old convent of the Grey Nuns, which today houses the St. Boniface
Museum, was built between 1845 and 1851. This is the oldest building
in the City of Winnipeg and is the museum?s main artefact. It
is also the largest oak log structure in North America. In addition
to being the first hospital in the Canadian West, it has been
used as a school, a boarding school and a hospice for the sick
and poor. It is a symbol of the Catholic missionary work carried
out by the Grey Nuns and by other religious communities in St.
The mission of the St. Boniface Museum is to collect and safeguard
a collection representing the French Canadian and Métis heritage
of the Canadian West. Our goal is to conduct research and interpret
these collections, while at the same time recognizing the contribution
of the First Nations and religious communities to the development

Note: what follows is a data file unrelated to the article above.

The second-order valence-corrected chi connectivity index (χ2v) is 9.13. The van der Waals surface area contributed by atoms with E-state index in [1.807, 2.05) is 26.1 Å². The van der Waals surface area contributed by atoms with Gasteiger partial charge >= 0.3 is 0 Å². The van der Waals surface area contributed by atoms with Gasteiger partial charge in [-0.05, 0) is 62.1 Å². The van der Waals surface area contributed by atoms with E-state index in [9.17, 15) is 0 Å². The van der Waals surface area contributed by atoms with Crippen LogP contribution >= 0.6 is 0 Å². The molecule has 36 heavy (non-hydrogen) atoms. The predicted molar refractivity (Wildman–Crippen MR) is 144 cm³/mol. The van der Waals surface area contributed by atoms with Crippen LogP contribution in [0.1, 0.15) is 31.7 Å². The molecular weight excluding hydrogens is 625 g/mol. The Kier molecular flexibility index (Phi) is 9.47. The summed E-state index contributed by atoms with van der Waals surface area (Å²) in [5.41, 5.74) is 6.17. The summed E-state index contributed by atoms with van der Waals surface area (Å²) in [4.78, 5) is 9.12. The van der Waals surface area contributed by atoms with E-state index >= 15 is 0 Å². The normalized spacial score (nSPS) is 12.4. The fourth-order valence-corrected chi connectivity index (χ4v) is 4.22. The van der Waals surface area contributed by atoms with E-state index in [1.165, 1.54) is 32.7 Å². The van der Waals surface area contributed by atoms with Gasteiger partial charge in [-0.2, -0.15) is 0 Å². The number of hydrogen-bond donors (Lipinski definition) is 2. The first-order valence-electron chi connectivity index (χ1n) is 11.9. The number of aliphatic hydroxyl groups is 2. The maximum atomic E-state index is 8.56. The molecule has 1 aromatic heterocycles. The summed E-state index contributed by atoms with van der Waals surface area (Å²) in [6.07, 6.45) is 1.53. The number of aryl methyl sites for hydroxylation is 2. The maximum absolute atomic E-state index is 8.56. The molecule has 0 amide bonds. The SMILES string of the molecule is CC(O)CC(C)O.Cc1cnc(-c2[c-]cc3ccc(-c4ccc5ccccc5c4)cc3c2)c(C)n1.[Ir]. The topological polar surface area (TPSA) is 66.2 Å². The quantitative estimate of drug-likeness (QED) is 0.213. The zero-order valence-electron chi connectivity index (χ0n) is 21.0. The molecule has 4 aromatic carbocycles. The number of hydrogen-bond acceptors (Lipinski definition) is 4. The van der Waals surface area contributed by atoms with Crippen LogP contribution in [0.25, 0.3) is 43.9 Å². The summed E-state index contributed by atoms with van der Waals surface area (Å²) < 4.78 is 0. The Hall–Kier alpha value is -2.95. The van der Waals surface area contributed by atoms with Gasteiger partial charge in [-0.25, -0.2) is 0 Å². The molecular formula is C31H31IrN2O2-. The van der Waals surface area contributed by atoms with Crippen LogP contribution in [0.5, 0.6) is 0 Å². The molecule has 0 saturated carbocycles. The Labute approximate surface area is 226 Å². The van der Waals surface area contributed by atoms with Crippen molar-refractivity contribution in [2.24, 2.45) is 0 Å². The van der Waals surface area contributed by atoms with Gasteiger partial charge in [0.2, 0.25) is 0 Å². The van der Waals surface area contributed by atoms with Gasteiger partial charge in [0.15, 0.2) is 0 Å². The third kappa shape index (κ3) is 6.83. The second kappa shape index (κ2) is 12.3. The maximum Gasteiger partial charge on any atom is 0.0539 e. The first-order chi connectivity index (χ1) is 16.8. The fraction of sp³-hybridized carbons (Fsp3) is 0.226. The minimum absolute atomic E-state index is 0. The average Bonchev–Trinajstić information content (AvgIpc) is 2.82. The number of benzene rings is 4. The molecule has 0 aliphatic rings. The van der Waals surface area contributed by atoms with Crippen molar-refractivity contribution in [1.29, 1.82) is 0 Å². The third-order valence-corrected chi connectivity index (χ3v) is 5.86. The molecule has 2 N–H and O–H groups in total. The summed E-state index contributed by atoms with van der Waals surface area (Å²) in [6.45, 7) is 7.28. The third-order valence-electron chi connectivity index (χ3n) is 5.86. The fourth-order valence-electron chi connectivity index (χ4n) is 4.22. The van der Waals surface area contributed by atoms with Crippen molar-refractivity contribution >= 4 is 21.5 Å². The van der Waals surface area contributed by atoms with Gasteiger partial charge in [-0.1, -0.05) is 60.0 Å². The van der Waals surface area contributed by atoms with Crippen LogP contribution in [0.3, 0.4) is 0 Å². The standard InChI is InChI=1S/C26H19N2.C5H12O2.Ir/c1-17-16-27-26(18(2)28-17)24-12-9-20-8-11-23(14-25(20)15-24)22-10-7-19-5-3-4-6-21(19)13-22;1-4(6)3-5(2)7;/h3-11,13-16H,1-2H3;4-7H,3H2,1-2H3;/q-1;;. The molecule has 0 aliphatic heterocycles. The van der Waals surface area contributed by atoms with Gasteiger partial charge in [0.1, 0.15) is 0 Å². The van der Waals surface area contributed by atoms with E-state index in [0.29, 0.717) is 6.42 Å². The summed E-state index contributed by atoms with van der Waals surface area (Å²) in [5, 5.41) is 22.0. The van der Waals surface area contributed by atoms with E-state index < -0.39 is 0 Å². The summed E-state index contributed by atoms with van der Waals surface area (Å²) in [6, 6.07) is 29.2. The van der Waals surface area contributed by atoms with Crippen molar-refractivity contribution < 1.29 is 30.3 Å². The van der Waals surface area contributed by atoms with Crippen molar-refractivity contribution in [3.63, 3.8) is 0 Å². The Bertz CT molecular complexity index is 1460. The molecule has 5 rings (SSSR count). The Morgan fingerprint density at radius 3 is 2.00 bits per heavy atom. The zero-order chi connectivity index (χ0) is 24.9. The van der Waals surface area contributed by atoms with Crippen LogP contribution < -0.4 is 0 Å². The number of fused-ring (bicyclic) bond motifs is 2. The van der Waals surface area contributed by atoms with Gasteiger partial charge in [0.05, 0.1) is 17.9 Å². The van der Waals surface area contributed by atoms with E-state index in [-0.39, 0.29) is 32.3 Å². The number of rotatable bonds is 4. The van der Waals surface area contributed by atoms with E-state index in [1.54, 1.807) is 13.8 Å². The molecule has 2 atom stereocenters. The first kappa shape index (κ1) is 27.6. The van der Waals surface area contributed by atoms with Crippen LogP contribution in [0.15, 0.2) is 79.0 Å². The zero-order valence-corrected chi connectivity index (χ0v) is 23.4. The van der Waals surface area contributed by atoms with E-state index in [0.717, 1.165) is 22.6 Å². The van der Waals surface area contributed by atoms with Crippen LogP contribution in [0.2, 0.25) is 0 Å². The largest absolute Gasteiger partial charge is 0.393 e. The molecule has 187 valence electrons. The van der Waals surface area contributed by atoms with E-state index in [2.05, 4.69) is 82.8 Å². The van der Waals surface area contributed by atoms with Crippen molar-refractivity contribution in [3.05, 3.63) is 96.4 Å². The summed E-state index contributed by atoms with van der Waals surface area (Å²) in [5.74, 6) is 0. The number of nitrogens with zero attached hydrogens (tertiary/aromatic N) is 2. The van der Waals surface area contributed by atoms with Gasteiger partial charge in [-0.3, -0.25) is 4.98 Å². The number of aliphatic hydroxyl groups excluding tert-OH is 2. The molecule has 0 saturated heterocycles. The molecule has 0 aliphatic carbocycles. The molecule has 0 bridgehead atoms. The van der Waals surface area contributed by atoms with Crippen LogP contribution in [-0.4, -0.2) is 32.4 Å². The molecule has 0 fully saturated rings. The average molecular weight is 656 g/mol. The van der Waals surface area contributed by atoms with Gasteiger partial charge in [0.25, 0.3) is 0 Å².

of this heritage.
The exhibitions depict not only the period of the fur trade and
the Red River colony but also the birth of the Métis nation. Our
collections is focused on periods and events such as the arrival
of the missionaries and the Grey Nuns, Louis Riel and the founding
of the province of Manitoba, the life of the pioneers, the development
of the town of St. Boniface, the development of the Francophone
community (immigration, language rights and education) and the
spread of French-Canadian culture in Manitoba.